Ann Coulter speaks during Politicon in Pasadena, Calif., on July 29, 2017. (Ronen Tivony//Sipa USA/TNS)
Photo: NurPhoto
Photo: NurPhoto

PolitiFact: Coulter’s link of opioids, border wall far-fetched

In his State of the Union speech, President Donald Trump said a stricter immigration system would help address the country’s opioid epidemic. Ann Coulter, the conservative author and commentator, attempted to provide some context for his comment.

There are three claims to address in her tweet: the insinuation that the opioid crisis is limited to or caused by a rise in heroin and fentanyl use; that all heroin and fentanyl Americans use comes in through Mexico; and the suggestion that building a wall along the southern border would drastically reduce opioid abuse.

The National Institute on Drug Abuse describes opioids as a class of drugs that includes heroin, fentanyl and prescription pain relievers such as oxycodone and many others. Fentanyl is a powerful synthetic opioid pain reliever that is similar to but 50 to 100 times more potent than morphine .

A bipartisan commission Trump created concluded the current epidemic is a result of “excessive prescribing of opioids since 1999” compounded by the “widespread availability of inexpensive and purer illicit heroin; the influx of highly potent fentanyl/fentanyl analogs.”

As PolitiFact previously reported, heroin is most smuggled through Mexico.

Fentanyl mainly originates in China and comes in through the southwest border, Canada and the U.S. Postal Service.

Trump’s opioid commission says many users are ordering the pill-form of fentanyl online and having it shipped discreetly. The commission’s report references a Carnegie Mellon University study that found revenues from online illicit drug sales increased from between $15-17 million in 2012 to $150-$180 million in 2015.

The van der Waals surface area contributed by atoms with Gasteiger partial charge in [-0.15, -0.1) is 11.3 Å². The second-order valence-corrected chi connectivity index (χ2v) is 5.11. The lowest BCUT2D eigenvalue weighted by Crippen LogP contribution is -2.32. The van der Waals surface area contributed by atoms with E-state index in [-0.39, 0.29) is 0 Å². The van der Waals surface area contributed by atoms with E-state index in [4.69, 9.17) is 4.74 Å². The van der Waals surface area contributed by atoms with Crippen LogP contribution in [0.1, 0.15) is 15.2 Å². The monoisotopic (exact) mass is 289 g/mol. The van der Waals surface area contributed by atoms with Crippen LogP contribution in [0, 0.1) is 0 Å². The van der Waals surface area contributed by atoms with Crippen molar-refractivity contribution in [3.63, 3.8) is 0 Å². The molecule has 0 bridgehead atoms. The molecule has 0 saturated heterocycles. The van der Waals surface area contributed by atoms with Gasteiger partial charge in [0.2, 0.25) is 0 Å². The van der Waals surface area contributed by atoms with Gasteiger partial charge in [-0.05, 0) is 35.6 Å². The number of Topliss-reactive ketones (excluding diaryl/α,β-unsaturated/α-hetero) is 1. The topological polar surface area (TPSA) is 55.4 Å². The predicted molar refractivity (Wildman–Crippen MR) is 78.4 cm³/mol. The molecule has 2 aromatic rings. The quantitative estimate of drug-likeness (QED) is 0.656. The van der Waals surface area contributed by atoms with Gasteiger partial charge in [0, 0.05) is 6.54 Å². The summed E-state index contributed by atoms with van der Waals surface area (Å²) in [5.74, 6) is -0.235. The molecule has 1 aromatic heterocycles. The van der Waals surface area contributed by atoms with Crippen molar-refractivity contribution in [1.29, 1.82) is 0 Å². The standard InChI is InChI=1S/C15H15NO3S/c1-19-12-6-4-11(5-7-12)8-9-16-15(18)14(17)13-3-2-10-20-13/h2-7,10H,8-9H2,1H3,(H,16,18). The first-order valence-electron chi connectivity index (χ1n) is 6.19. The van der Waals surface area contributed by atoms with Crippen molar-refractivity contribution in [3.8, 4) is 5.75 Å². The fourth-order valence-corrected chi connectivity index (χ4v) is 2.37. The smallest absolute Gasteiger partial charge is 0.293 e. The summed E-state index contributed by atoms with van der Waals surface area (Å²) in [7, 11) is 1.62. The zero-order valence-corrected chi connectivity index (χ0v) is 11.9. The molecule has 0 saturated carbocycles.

The fentanyl found at the southern border tends to be less potent than the fentanyl shipped through the mail.

“Large volumes of fentanyl are seized at the (southern border), although these seizures are typically low in purity – on average approximately 7 percent,” the DEA’s 2017 report says.

Experts told PolitiFact in October they’re skeptical a wall would have a drastic impact on American opioid use.

Even though a lot of heroin comes from Mexico, it’s not always walked across the border. As PolitiFact pointed out in this fact check of Trump, traffickers typically smuggle the drugs in through secret compartments in vehicles crossing the border (through legal checkpoints and illegal crossings), transport them to stash houses in hub cities like Dallas, Los Angeles and Phoenix, and then distribute to the Midwest and East Coast.

As for fentanyl, Trump’s opioid commission seemed more concerned with shipments from China than couriers from Mexico.

“We are losing this fight predominately through China,” the commission wrote in its interim report.

“This must become a top tier diplomatic issue with the Chinese; American lives are at stake and it threatens our national security,” it says. “Our inability to reliably detect fentanyl at our land borders and at our international mail handling facilities creates untenable vulnerabilities.”

Josh Stein, North Carolina’s Democratic attorney general, summarized the issue in an email.

“Traffickers predominately bring heroin from Mexico but usually through legal points of entry. Drug dealers import illicit fentanyl from China usually by air. To effectively combat the opioid epidemic … there are better investments than a wall.”

Our ruling

Fentanyl comes from both Mexico and Canada, and can also be transported through the mail. Coulter’s “100 percent” claim is far off-base no matter how we parse it. We rate this claim Pants on Fire.